If distortion control is very critical, the newer ion nitriding process should be considered. Nitriding can be accomplished at lower temperatures with ion nitriding than those used for conventional gas nitriding.
    Nitriding over decarburized steel causes a brittle case which may spall under load. Therefore, nitrided surfaces subject to stress should be free of decarburization. Sharp corners or edges become brittle when nitrided and should be removed to prevent possible chipping during handling and service.
    Where it is desired to selectively nitride a part, the surfaces to be protected from nitriding can be plated with dense copper 0.0007 inch (0.018 mm) minimum thickness, tin plate 0.0003 to 0.005 inch (0.008 to 0.13 mm) thick, or by coating with proprietary paints specifically designed for this purpose.
    Nitrided parts will distort in a consistent manner when all manufacturing phases and the nitriding process are held constant. The amount and direction of growth or movement should be determined for each part by dimensional analyses both prior to and after nitriding.
  • Nitriding Process Procedures.
    Variables in the nitriding process are the combined effects of surface condition, degree of ammonia dissociation,
    temperature, and time of nitriding. Nitrogen adsorption in the steel surface is affected by oxide and surface contamination. In order to guarantee nitrogen adsorption it may be necessary to remove surface oxidation by chemical or mechanical means.
    The nitriding process affects the rate of nitrogen adsorption and the thickness of the resultant brittle white layer on the surface.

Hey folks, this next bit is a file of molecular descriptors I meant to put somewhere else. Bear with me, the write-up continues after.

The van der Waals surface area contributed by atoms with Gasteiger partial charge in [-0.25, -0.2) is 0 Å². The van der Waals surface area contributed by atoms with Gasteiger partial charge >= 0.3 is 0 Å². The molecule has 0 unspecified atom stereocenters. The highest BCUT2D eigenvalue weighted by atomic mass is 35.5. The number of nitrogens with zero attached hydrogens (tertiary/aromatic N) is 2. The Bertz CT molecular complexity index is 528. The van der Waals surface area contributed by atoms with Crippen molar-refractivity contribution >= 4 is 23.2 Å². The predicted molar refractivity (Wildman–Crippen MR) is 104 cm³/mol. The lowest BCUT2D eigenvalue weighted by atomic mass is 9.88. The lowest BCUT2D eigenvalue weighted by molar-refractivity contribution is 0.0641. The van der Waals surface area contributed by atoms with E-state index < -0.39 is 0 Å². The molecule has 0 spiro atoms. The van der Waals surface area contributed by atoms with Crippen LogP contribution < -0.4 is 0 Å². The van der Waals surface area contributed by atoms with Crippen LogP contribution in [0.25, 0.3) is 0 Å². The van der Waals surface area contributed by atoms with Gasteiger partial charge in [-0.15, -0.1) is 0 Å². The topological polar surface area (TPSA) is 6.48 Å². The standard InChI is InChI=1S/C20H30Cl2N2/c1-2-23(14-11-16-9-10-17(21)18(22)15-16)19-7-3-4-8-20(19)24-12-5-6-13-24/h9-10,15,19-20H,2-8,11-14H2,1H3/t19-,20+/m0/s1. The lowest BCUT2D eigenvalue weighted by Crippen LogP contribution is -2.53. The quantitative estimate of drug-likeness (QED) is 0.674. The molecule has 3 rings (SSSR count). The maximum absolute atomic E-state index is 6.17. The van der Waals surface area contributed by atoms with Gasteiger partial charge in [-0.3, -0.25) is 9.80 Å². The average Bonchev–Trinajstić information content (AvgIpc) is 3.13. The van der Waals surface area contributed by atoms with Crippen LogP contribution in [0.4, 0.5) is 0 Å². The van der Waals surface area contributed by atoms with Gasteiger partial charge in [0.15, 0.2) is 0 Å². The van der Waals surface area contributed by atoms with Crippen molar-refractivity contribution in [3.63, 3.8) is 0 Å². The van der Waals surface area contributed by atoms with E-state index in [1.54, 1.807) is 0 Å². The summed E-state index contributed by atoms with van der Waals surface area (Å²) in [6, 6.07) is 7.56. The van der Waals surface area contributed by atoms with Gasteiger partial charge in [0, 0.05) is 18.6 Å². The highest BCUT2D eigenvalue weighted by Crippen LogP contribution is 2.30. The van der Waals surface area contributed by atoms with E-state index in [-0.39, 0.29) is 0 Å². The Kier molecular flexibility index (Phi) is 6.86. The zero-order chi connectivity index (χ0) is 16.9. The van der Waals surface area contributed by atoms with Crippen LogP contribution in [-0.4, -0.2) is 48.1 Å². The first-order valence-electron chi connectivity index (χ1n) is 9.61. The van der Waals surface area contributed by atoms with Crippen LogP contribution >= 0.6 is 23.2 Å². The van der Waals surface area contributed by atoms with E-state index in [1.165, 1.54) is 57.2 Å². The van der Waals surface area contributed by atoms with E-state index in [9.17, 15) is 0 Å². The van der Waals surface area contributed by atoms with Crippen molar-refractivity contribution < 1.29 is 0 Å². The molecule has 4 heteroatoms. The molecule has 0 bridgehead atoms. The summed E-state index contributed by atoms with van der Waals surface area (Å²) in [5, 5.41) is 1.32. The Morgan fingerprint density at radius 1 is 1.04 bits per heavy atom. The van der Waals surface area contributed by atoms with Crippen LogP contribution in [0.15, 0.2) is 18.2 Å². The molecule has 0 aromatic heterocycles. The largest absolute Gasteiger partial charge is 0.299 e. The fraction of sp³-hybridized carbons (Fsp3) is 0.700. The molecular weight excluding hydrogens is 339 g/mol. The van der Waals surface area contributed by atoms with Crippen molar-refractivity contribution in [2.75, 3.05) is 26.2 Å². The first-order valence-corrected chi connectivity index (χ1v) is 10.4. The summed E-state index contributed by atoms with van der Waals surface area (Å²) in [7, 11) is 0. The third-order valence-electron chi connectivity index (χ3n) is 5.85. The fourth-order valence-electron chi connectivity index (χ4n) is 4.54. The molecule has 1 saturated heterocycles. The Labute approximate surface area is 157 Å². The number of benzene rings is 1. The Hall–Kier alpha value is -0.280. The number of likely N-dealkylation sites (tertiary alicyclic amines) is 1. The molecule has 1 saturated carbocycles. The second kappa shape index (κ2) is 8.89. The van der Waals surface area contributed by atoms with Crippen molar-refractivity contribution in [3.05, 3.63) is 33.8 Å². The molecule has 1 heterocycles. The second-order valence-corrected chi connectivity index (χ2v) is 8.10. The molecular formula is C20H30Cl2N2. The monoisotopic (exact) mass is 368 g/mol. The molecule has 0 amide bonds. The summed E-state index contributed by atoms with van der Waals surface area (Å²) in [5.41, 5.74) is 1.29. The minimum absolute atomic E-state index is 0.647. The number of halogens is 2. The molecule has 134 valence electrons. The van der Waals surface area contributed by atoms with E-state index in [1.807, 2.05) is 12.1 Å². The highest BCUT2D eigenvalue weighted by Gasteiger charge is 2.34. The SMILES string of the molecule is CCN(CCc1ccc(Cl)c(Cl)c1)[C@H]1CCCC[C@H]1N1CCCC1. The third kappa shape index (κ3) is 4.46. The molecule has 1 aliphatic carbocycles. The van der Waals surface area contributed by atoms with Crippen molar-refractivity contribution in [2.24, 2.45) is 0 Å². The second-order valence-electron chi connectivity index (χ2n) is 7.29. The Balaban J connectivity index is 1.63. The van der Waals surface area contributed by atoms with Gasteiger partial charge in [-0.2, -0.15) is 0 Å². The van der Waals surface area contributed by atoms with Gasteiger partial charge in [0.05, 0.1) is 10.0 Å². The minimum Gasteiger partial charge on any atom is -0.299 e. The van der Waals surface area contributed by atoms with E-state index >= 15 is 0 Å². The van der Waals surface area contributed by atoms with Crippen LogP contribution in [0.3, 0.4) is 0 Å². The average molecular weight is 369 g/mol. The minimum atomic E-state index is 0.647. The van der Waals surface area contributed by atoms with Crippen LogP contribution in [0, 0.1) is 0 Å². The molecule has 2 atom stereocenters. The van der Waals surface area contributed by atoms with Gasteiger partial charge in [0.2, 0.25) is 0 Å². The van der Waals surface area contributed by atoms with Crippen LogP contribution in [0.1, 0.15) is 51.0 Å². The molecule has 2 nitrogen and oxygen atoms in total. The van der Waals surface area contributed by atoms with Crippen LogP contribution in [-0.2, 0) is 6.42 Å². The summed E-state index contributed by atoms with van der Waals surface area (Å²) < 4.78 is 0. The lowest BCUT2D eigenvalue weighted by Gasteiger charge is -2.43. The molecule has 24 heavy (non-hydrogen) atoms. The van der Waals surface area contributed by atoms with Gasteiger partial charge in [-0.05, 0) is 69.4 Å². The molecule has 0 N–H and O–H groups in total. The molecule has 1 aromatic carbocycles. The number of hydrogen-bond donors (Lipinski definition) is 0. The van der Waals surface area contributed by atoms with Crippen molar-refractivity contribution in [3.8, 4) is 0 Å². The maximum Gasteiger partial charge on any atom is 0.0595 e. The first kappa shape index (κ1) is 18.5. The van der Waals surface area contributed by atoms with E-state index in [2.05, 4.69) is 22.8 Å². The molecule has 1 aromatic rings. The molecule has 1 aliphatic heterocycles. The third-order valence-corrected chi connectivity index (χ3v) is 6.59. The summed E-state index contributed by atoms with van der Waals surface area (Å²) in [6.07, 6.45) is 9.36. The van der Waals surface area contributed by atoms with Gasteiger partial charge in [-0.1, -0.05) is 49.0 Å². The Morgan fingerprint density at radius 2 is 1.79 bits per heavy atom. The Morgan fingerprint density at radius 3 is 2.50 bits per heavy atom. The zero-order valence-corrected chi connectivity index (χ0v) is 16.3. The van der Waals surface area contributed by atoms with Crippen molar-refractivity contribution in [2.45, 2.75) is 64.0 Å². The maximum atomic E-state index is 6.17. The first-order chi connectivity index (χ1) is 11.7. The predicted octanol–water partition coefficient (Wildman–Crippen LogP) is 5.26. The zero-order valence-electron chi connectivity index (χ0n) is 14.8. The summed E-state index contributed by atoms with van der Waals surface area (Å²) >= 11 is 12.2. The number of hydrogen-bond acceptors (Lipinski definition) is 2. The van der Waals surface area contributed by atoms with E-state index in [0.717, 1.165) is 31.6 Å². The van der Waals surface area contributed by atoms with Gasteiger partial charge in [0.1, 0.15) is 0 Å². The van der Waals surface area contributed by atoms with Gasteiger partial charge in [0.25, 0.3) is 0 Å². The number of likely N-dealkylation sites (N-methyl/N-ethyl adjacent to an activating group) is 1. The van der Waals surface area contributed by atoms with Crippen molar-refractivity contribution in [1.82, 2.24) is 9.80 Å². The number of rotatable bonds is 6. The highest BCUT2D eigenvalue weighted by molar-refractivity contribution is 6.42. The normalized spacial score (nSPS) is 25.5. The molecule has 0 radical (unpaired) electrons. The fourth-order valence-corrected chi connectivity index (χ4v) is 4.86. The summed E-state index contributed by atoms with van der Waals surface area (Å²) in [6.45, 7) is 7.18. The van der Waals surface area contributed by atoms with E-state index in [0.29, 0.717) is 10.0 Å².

A two stage nitriding process (two temperatures with increased percent of ammonia dissociation at the second higher temperature) generally reduces the thickness of the white layer to 0.0005-0.001 inch (0.013-0.026 mm) maximum. The white layer thickness is also dependent upon the analysis of steel.
    The ion nitride process uses ionized nitrogen gas to effect nitrogen penetration of the surface by ion bombardment. The process can provide flexibility in determining the type of compound produced. The process can also be tailored to better control nitriding of geometric problems, such as blind holes and small orifices.
  • Specific Characteristics of Nitrided Gearing.
    Nitriding does not lend itself to every gear application. The nitride process is restricted by and specified by case depth, surface hardness, core hardness and material selection constraints.
    1. Material Selection.
      Selection of the grade of steel is limited to those alloys that contain metal elements that form hard nitrides.
    2. Core Hardness.